I have a simulation that has a huge aggregate and combine step right in the middle. I prototyped this process using plyr's ddply() function which works great for a huge percentage of my needs. But I need this aggregation step to be faster since I have to run 10K simulations. I'm already scaling the simulations in parallel but if this one step were faster I could greatly decrease the number of nodes I need.

Here's a reasonable simplification of what I am trying to do:


# Set up some example data
year <-    sample(1970:2008, 1e6, rep=T)
state <-   sample(1:50, 1e6, rep=T)
group1 <-  sample(1:6, 1e6, rep=T)
group2 <-  sample(1:3, 1e6, rep=T)
myFact <-  rnorm(100, 15, 1e6)
weights <- rnorm(1e6)
myDF <- data.frame(year, state, group1, group2, myFact, weights)

# this is the step I want to make faster
system.time(aggregateDF <- ddply(myDF, c("year", "state", "group1", "group2"),
                     function(df) wtd.mean(df$myFact, weights=df$weights)

All tips or suggestions are appreciated!

  • 1
    Not related to performance, but checkout weighted.mean in base
    – hadley
    Sep 10, 2010 at 15:18
  • 1
    Oh, that's handy. You can see I learned R by googling for what I need to do ;)
    – JD Long
    Sep 10, 2010 at 16:11

6 Answers 6


Instead of the normal R data frame, you can use a immutable data frame which returns pointers to the original when you subset and can be much faster:

idf <- idata.frame(myDF)
system.time(aggregateDF <- ddply(idf, c("year", "state", "group1", "group2"),
   function(df) wtd.mean(df$myFact, weights=df$weights)))

#    user  system elapsed 
# 18.032   0.416  19.250 

If I was to write a plyr function customised exactly to this situation, I'd do something like this:

  ids <- id(myDF[c("year", "state", "group1", "group2")], drop = TRUE)
  data <- as.matrix(myDF[c("myFact", "weights")])
  indices <- plyr:::split_indices(seq_len(nrow(data)), ids, n = attr(ids, "n"))

  fun <- function(rows) {
    weighted.mean(data[rows, 1], data[rows, 2])
  values <- vapply(indices, fun, numeric(1))

  labels <- myDF[match(seq_len(attr(ids, "n")), ids), 
    c("year", "state", "group1", "group2")]
  aggregateDF <- cbind(labels, values)

# user  system elapsed 
# 2.04    0.29    2.33 

It's so much faster because it avoids copying the data, only extracting the subset needed for each computation when it's computed. Switching the data to matrix form gives another speed boost because matrix subsetting is much faster than data frame subsetting.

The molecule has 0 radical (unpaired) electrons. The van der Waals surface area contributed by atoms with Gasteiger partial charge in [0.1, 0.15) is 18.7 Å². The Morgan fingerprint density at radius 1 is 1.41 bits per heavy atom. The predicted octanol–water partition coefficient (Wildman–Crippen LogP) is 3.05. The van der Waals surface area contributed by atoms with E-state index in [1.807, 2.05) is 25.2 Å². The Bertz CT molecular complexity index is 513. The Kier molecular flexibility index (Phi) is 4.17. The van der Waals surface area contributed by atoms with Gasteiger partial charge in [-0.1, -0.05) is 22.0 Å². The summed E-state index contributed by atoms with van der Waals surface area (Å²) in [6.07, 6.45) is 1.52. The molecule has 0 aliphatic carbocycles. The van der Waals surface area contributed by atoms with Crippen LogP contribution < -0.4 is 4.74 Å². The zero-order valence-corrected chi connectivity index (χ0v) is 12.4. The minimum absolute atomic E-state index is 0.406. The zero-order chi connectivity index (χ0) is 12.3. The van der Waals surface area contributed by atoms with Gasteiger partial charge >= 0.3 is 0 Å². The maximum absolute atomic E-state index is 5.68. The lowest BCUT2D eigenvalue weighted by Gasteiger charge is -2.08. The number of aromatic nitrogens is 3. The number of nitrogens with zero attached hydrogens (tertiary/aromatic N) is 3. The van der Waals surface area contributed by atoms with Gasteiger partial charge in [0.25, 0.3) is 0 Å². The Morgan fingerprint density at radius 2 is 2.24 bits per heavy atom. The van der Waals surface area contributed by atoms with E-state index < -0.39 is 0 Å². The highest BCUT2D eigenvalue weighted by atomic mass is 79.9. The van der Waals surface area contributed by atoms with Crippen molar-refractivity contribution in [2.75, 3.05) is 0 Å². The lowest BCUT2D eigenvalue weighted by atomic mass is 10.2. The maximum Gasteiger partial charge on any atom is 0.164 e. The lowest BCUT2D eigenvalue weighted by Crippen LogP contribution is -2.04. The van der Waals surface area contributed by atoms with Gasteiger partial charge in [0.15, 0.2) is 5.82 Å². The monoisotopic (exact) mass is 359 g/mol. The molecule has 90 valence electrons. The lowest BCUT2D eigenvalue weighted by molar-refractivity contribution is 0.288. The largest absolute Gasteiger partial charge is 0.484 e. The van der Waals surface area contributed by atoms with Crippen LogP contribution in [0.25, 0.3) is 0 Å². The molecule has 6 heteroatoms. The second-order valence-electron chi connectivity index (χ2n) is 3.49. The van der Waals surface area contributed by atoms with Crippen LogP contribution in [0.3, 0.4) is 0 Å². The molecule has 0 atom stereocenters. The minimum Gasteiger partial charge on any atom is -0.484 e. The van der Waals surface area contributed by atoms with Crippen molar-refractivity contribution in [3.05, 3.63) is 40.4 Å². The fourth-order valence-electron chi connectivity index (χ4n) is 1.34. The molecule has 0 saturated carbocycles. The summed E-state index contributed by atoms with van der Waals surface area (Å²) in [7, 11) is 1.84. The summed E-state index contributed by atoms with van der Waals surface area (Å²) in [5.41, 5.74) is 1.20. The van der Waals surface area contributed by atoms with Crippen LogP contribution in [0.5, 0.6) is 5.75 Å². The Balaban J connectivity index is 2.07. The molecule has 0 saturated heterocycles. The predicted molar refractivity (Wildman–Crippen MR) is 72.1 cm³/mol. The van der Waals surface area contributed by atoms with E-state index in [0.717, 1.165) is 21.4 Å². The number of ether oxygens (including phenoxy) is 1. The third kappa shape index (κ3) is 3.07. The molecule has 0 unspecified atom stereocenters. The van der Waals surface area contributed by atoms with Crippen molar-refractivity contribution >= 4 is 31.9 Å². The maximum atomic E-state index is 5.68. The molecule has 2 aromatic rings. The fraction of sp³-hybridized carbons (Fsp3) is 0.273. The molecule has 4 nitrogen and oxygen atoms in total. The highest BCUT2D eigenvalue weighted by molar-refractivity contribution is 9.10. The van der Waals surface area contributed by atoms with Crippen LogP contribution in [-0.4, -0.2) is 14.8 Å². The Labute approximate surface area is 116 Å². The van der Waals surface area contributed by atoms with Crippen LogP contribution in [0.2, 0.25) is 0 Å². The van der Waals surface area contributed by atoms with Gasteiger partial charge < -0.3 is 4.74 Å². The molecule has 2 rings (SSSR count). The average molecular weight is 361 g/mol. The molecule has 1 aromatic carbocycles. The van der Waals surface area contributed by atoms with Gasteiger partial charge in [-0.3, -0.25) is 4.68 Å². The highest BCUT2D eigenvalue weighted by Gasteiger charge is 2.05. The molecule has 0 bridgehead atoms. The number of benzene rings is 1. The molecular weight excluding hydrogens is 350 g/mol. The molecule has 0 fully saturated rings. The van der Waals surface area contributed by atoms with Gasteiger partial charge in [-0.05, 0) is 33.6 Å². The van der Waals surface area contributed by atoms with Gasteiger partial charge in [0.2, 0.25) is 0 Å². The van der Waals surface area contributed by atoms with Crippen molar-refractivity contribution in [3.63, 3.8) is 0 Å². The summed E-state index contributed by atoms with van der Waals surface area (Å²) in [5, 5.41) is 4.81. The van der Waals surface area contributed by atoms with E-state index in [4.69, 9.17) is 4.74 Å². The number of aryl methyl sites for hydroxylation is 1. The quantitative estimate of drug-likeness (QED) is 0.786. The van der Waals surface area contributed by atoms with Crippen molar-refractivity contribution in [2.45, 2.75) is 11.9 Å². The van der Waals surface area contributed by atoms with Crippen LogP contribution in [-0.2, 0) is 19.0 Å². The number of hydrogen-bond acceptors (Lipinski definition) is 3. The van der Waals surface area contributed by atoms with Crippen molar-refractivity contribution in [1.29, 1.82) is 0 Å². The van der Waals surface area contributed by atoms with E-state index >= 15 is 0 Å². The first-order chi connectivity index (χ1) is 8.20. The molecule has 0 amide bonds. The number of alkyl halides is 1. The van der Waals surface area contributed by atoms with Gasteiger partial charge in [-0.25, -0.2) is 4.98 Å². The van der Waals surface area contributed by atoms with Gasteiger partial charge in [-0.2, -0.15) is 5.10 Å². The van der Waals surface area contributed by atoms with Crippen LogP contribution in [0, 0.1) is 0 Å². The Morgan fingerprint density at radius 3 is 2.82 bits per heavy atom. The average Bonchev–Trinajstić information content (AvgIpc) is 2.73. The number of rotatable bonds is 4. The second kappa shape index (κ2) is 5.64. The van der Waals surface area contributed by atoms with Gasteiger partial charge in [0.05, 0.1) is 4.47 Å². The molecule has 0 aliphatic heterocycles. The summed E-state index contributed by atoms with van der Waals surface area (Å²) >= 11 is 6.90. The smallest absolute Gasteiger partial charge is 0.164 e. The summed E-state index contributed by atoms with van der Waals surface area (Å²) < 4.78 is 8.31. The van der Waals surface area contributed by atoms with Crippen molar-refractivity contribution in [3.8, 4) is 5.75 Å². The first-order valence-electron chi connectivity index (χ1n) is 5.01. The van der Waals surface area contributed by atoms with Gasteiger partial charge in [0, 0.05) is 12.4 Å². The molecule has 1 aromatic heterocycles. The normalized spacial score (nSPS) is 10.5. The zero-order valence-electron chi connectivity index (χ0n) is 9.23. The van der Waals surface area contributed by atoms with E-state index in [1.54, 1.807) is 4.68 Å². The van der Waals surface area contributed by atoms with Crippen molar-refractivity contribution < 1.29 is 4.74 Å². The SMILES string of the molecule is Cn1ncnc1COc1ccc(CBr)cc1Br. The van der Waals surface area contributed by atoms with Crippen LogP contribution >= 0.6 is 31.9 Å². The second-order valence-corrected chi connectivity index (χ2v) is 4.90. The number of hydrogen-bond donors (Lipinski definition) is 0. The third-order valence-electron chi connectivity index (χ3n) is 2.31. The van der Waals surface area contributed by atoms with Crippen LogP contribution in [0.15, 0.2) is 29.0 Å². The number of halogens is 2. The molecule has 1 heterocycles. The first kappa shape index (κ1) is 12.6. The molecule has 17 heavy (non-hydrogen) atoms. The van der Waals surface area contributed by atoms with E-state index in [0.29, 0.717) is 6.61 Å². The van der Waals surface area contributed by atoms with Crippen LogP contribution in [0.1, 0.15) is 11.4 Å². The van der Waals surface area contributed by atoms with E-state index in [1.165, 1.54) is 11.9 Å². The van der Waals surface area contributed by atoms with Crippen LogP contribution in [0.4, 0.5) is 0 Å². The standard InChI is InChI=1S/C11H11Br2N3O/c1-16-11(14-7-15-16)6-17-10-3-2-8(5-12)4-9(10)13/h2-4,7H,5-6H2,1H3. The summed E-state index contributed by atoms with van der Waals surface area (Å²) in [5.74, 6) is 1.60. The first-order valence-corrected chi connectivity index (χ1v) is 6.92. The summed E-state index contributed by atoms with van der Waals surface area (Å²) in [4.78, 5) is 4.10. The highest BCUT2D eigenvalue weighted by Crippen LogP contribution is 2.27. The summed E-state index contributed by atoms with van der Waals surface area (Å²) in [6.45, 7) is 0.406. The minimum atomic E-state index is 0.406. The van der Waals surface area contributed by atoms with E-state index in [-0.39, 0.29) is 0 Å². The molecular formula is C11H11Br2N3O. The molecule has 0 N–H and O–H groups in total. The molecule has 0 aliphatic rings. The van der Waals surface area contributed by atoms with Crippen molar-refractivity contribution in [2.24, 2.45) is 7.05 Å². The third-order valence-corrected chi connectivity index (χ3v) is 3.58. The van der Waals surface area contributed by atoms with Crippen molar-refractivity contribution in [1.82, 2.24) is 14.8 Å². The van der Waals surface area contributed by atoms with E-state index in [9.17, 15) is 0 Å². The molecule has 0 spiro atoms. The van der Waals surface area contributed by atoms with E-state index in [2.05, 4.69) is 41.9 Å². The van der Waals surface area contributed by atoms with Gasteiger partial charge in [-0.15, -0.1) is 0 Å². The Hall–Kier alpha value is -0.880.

• 5
    idata.frame was added in plyr 1.0.
    – hadley
    Sep 10, 2010 at 15:32
  • I had messed around with making indexes and such with data.table and had all but given up on that idea. I was hoping for 50% improvement. This far exceeds my expectations.
    – JD Long
    Sep 10, 2010 at 16:13
  • having a little trouble making this run right... But I'm learning as I go... I had changed data to myDF but not sure where the issue is..
    – JD Long
    Sep 10, 2010 at 16:30
  • the code above seems to be missing the creation of the matrix 'data' (if I'm reading this right) possibly a data <- as.matrix(myDF[5:6]) at the top?
    – JD Long
    Sep 10, 2010 at 16:55
  • 1
    @lamecicle you're much better off using dplyr now
    – hadley
    Nov 5, 2014 at 15:01

Further 2x speedup and more concise code:

dtb <- data.table(myDF, key="year,state,group1,group2")
  res <- dtb[, weighted.mean(myFact, weights), by=list(year, state, group1, group2)] 
#   user  system elapsed 
#  0.950   0.050   1.007 

My first post, so please be nice ;)

From data.table v1.9.2, setDT function is exported that'll convert data.frame to data.table by reference (in keeping with data.table parlance - all set* functions modify the object by reference). This means, no unnecessary copying, and is therefore fast. You can time it, but it'll be negligent.

  res <- myDF[, weighted.mean(myFact, weights), 
             by=list(year, state, group1, group2)] 
#   user  system elapsed 
#  0.970   0.024   1.015 

This is as opposed to 1.264 seconds with OP's solution above, where data.table(.) is used to create dtb.

  • Good post! Thanks for the answer. To be consistent with the other methods, however, the step that creates the data table and index should be inside of the system.time() step.
    – JD Long
    Oct 29, 2010 at 22:20
  • 2
    Indeed, but it remains the fastest though. It would be nice to have an option in ddply to operate on data.tables or use data.tables under the hood (I just discovered data.table by looking for solutions to the very same problem, but I would prefer a more ddply-like syntax for this case).
    – datasmurf
    Oct 30, 2010 at 20:49

I would profile with base R

g <- with(myDF, paste(year, state, group1, group2))
x <- with(myDF, c(tapply(weights * myFact, g, sum) / tapply(weights, g, sum)))
aggregateDF <- myDF[match(names(x), g), c("year", "state", "group1", "group2")]